1) Duḥkha (दुःख, “pain”) refers to one of the twelve prameya (“objects of valid knowledge) according to the first chapter of Gautama’s Nyāyasūtra (2nd century CE). Prameya in turn represents the second of the sixteen padārthas (“categories”). Accordingly, “duḥkha (pain) is caused from the painful and bitter experience of everybody”.
2) Duḥkha (दुःख, “pain”) and Sukha (pleasure) refers to two of the twenty-four guṇas (qualities) according to all the modern works on Nyāya-Vaiśeṣika.—Sukha (pleasure) and duḥkha (pain) are the special qualities (guṇa) of the self. These two qualities are treated in pair, but these are not contradictory qualities. That means duḥkha is not the negation of sukha or the vice-versa. Both these are positive qualities. According to Praśastapāda sukha is a positive feeling which is produced from the contact of the sense-organs with agreeable objects together with the conjunction of the self and mind. These contacts together with the merit of the self-bring about a felling the effect of which is characterized by affection brightness of the eye etc. Praśastapāda also maintains that pleasure can be smṛtija (produced by memory) and saṃkalpaja (produced by imagination). Smṛtija-sukha is produced from the recollection of past pleasurable objects. Saṃkalpaja-sukha is produced from the expectation of future objects.
While defining sukha and duḥkha in the Tarkasaṃgraha Annaṃbhaṭṭa follows Praśastapāda. Thus, in his view also that which is experienced by all with agreeable feeling is called sukha. Similarly that which is experienced by all as disagreeable feelings is called duḥkha. However, it appears that he finds these definitions of pleasure and pain as not adequate and faulty and as such he offers a better definition of sukha in the Dīpikā. Pleasure is that which is qualified by the generality sukhatva generated by apperception (anuvyavasāya) of the judgement ‘I am happy’. The similar will be the case of duḥkha though Annaṃbhaṭṭa has not specifically mentioned it. He also says that the description of pleasure and pain mentioned earlier are only descriptions of their nature and not definitions.Source: Shodhganga: A study of Nyāya-vaiśeṣika categories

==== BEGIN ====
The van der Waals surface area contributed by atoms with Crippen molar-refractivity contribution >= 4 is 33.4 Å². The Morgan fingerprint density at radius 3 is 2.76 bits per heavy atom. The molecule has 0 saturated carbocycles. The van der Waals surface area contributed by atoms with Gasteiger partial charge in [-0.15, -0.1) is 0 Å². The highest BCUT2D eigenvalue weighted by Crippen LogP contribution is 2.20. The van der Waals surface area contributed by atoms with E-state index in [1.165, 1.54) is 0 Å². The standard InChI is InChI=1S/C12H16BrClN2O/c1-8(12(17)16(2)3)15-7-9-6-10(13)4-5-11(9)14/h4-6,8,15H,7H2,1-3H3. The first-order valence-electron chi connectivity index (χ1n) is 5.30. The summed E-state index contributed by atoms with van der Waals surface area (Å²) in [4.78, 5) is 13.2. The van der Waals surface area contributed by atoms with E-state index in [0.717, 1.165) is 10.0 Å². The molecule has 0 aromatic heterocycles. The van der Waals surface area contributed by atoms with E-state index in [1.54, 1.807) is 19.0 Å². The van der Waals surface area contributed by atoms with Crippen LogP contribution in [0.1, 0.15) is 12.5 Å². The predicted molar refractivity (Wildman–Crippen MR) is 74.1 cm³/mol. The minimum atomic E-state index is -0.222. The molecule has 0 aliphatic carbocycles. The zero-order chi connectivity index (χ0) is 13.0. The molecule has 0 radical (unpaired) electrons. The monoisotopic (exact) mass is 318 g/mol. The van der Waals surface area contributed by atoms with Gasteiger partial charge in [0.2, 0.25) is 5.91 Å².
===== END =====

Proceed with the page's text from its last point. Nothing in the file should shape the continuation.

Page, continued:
Nyaya (न्याय, nyaya) refers to a school of Hindu philosophy (astika), drawing its subject-matter from the Upanishads. The Nyaya philosophy is known for its theories on logic, methodology and epistemology, however, it is closely related with Vaisheshika in terms of metaphysics.
Tibetan Buddhism (Vajrayana or tantric Buddhism)
Duḥkhā (दुःखा) is the name of a Ḍākinī who, together with the Vīra (hero) named Duḥkhacinta forms one of the 36 pairs situated in the Vākcakra, according to the 10th century Ḍākārṇava chapter 15. Accordingly, the vākcakra refers to one of the three divisions of the nirmāṇa-puṭa (emanation layer’), situated in the Herukamaṇḍala. The 36 pairs of Ḍākinīs [viz., Duḥkhā] and Vīras are reddish madder in color; they each have one face and four arms; they hold a skull bowl, a skull staff, a small drum, and a knife.Source: academia.edu: The Structure and Meanings of the Heruka Maṇḍala